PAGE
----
Then I think he should make an appointment for the three of them -- the pastor, his mother, and himself. Though if he is a confirmed member of the congregation, he has the right to resign his membership, it is not that likely that the pastor will treat him as the adult he is under church law.

I know this sounds a little paranoid, BUT I would be afraid not only of bullying but of sexual harassment (or worse) if the pastor assumes the young man is gay himself.

He might be able to avoid the whole thing by giving the essay to his Mother and talking to her about the future -- and his right to make this decision on his own. He might also want to find a more liberal church, so he can explain to her that he is not giving up God or even church for politics. It depends on where his mother is coming from, of course.

For an example of people working for change within a church community, check out http://www.chicagoconsultation.org/

Good luck to the letter writer.

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May 19, 2012 8808 joined My Stranger Face
May 18, 2012 8808 commented on SL Letter of the Day: Show This Woman Some Love.
"Finally, brethren, whatsoever things are true, whatsoever things are honest, whatsoever things are just, whatsoever things are pure, whatsoever things are lovely, whatsoever things are of good report; if there be any virtue, and if there be any praise, think on these things." (Philippians 4:8)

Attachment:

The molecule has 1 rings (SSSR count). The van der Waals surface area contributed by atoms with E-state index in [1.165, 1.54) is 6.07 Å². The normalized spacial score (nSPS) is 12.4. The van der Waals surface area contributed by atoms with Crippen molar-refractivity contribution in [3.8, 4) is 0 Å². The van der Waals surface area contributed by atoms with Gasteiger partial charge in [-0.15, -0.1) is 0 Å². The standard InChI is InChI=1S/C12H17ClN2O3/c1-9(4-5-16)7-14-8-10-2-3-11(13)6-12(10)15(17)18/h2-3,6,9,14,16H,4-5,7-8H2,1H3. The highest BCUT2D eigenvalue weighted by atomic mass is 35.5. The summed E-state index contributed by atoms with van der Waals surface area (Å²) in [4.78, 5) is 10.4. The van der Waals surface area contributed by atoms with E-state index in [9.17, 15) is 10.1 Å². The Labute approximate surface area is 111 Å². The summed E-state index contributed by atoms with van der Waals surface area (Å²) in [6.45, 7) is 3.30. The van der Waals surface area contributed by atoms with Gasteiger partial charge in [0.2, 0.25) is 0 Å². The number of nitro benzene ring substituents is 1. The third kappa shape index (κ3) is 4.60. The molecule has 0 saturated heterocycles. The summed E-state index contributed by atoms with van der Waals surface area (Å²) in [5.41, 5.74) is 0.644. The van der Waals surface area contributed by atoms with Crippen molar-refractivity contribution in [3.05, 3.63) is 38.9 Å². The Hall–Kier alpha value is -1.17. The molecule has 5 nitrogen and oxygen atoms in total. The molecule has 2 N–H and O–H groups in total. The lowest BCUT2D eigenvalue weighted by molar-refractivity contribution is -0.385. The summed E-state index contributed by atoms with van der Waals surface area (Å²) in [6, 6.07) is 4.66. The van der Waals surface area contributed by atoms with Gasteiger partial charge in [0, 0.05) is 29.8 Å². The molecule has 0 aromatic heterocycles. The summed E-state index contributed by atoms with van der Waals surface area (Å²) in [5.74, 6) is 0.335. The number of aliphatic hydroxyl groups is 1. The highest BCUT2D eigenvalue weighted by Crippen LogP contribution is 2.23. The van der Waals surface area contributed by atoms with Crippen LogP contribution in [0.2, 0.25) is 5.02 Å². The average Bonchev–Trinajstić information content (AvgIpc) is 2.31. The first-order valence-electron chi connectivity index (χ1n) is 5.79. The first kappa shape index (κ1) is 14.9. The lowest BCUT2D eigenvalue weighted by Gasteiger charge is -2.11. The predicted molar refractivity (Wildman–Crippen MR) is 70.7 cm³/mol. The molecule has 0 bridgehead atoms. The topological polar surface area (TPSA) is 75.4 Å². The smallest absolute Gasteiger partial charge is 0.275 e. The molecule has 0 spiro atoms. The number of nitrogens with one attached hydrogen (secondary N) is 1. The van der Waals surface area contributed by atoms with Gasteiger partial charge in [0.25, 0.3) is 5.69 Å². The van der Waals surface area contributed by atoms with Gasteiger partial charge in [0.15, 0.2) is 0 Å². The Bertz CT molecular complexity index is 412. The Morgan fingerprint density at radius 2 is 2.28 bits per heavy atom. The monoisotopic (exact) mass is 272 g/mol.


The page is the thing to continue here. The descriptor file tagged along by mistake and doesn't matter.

Your actions are worthy of praise in a big way.

You have done an amazing thing, not just in taking in your nephew, but in how you have chosen to live your life. Your father gave you a Bible -- well, ideas are dangerous things. You seem to have read it and learned what Jesus was really about in terms of love and sacrifice. [see Matthew 25]

Your sister at least trusted you enough to ask you for help, although she didn't phrase it quite that way, and it was brave of her to let your nephew have a chance at a good life, though it will be awhile before you two can see it that way.

May you have the grace to come to see these things as gifts and not only as sources of pain.

Of course you are hurt, and your nephew surely is as well -- grieve for your loss, then focus on making your new life together. While it is your birth family who have lost amazing people through their misguided beliefs, you are entitled to be sad, and to grieve, and to know that you may feel hurt for a long time -- but you are strong enough to work through it.

You are amazingly strong. Be proud of that.

I agree with the people who said:

*Get a lawyer
*Get a therapist
*Find a church
*Ask your friends for help

Just because you are doing the right thing and truly walking in the way of the cross, doesn't mean it will be easy, and you and your nephew need to surround yourselves with help, support, and love. It's hard to ask for help, and sometimes hard to accept love and help. That may be especially hard for your nephew. Do it anyway.

Print out all the comments to read on bad days. Know that lots and lots of people are thinking of you or praying for you.

For a completely different look at religion and single parenthood, you might want to read Annie Lamott's Plan B. http://www.worldcat.org/oclc/56615739 It might not offer practical advice, but much of it is funny, and her ideas are interesting.

God bless you, and your nephew, and keep you strong.